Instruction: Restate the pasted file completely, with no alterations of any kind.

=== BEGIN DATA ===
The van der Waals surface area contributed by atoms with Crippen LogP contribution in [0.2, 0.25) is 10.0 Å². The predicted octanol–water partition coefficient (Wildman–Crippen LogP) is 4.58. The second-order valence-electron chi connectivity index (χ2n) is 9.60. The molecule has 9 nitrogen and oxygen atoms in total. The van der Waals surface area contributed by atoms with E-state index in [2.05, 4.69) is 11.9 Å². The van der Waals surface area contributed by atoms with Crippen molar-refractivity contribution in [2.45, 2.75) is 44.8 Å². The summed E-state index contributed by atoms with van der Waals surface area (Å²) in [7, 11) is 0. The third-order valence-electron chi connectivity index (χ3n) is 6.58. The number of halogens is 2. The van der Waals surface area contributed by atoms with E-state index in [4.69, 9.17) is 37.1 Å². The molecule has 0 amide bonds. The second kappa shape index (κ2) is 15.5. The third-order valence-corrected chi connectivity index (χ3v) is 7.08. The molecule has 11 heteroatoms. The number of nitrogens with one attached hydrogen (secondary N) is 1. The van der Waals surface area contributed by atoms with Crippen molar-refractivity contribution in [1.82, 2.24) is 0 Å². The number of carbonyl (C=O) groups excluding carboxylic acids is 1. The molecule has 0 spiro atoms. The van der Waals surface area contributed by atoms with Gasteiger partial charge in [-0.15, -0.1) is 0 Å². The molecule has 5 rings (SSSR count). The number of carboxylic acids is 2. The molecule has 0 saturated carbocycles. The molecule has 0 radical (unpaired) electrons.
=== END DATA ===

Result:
The van der Waals surface area contributed by atoms with Crippen LogP contribution in [0.2, 0.25) is 10.0 Å². The predicted octanol–water partition coefficient (Wildman–Crippen LogP) is 4.58. The second-order valence-electron chi connectivity index (χ2n) is 9.60. The molecule has 9 nitrogen and oxygen atoms in total. The van der Waals surface area contributed by atoms with E-state index in [2.05, 4.69) is 11.9 Å². The van der Waals surface area contributed by atoms with Crippen molar-refractivity contribution in [2.45, 2.75) is 44.8 Å². The summed E-state index contributed by atoms with van der Waals surface area (Å²) in [7, 11) is 0. The third-order valence-electron chi connectivity index (χ3n) is 6.58. The number of halogens is 2. The van der Waals surface area contributed by atoms with E-state index in [4.69, 9.17) is 37.1 Å². The molecule has 0 amide bonds. The second kappa shape index (κ2) is 15.5. The third-order valence-corrected chi connectivity index (χ3v) is 7.08. The molecule has 11 heteroatoms. The number of nitrogens with one attached hydrogen (secondary N) is 1. The van der Waals surface area contributed by atoms with Crippen molar-refractivity contribution in [1.82, 2.24) is 0 Å². The number of carbonyl (C=O) groups excluding carboxylic acids is 1. The molecule has 0 spiro atoms. The van der Waals surface area contributed by atoms with Gasteiger partial charge in [-0.15, -0.1) is 0 Å². The molecule has 5 rings (SSSR count). The number of carboxylic acids is 2. The molecule has 0 saturated carbocycles. The molecule has 0 radical (unpaired) electrons.